The case concluded with a $25 million judgement against the rally organizers, which was touted in the headlines and by the plaintiffs’ attorneys as a decisive victory against "hate." In reality, it was a mixed result. About half of the award amount was against the driver in the fatal car crash, James Fields, a mentally ill indigent who has already been sentenced to hundreds of years in prison and who is unlikely to produce a penny of the money. The rest of the amount, which was divided among various people and organizations, is far less than the $10 million per plaintiff that was sought, and is likely to be reduced further post-trial. Interestingly, the compensatory damages awarded to plaintiffs were either $0 or $1, suggesting that the jury found the plaintiffs disingenuous and not much more likable than the defendants.
Though the Sines v Kessler lawsuit, four years in the making, cost the plaintiffs about $25 million (the same as the final judgement), the plaintiffs’ backers have the deep pockets to absorb the cost. By contrast, six or seven-figure judgements are enough to be crippling for the mostly working class and indigent defendants, and the process of the trial itself was financially and personally burdensome. The tactic of pursuing civil litigation to bankrupt ideological opponents of the regime is now being used against groups who participated in J6 as well.
So where do things stand now? Some Unite the Right participants have persevered in fighting for their causes, despite being besieged by financial and legal challenges. Some of the biggest names associated with Unite the Right have stepped into relative obscurity, either working in a more subdued manner on their activism or retired altogether. At least one has declared bankruptcy and another is on the lam. One Unite the Right headliner, podcast host Christopher Cantwell, was convicted subsequently for online threats made against a rival. Though his record is spotted with a series of relatively minor crimes, he is now being housed in a communications-restricted unit within the Federal prison system informally known as “Little Guantanamo” alongside “low-level terrorist” Muslim extremists. That this is the fate of a man mostly guilty of word crimes should concern everyone who cares about human rights, not just political dissidents. This is especially true in light of the fact that our ruling regime has determined that “white supremacist terrorism” is now the nation’s preeminent threat.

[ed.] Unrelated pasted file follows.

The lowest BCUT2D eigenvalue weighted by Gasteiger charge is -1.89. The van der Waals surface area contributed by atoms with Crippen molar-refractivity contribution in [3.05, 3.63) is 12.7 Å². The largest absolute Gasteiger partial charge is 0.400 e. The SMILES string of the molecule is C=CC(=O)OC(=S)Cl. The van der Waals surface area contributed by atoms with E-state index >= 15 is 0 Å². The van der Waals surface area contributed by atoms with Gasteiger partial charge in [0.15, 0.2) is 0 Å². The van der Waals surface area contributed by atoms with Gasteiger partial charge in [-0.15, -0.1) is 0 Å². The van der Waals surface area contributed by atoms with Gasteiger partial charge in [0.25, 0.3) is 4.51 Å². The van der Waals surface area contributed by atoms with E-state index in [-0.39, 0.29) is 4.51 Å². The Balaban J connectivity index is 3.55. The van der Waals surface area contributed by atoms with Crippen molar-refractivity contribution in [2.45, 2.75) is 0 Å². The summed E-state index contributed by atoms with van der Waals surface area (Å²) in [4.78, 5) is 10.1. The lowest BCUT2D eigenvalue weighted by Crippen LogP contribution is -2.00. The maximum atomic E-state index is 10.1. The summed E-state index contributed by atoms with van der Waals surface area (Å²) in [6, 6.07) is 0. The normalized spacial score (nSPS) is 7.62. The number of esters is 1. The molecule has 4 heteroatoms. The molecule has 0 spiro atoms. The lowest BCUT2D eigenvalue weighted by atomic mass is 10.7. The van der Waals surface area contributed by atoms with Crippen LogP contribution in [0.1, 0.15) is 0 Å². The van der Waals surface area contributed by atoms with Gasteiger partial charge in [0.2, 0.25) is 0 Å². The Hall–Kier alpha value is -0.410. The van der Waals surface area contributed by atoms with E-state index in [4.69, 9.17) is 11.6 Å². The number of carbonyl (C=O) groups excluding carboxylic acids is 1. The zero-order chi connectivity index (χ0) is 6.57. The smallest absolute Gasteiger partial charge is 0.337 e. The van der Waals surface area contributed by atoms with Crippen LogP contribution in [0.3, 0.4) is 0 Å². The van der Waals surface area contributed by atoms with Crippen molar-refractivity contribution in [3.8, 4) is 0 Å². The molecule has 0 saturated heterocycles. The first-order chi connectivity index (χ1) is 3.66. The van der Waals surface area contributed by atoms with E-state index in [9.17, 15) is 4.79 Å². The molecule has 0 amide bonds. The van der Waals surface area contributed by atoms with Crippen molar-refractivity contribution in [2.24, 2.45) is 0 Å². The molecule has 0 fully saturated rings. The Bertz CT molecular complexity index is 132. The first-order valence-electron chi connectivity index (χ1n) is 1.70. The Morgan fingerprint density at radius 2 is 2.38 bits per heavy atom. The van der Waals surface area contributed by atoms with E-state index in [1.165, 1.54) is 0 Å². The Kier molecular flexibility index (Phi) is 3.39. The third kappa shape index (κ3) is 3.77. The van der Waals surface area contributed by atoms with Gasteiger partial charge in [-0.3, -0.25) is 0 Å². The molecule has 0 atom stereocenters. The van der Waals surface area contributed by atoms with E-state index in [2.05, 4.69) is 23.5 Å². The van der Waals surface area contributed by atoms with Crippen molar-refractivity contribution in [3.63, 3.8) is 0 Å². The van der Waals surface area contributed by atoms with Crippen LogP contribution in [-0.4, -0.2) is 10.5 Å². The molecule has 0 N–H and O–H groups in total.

Most of the legal issues emanating from Unite the Right have been resolved, though a lawsuit by the main rally organizer against the city of Charlottesville for violating his First Amendment rights is still winding its way through the court system. It could conceivably end up before the Supreme Court, assuming the vestiges of the United States last longer than the trial process.
Over the past four years, the elitist-approved version of Unite the Right became cemented in the minds of most the American public. One may hope that the progression of the communist revolution will eventually lead to greater retrospection and a more accurate understanding of the events of Charlottesville, VA, in August of 2017: The truth that it was a harbinger for the fate of historic America.
The Carolina Contrarian, Anne Wilson Smith, is the author of Charlottesville Untold: Inside Unite the Right and Robert E. Lee: A History Book for Kids. She is the creator of Reckonin' and has contributed to the Abbeville Institute website and Vdare. She is a soft-spoken Southern belle by day, opinionated writer by night. She loves Jesus, her family, and her hometown. She enjoys floral dresses and acoustic guitar music. You may contact Carolina Contrarian at CarolinaContrarian@protonmail.com.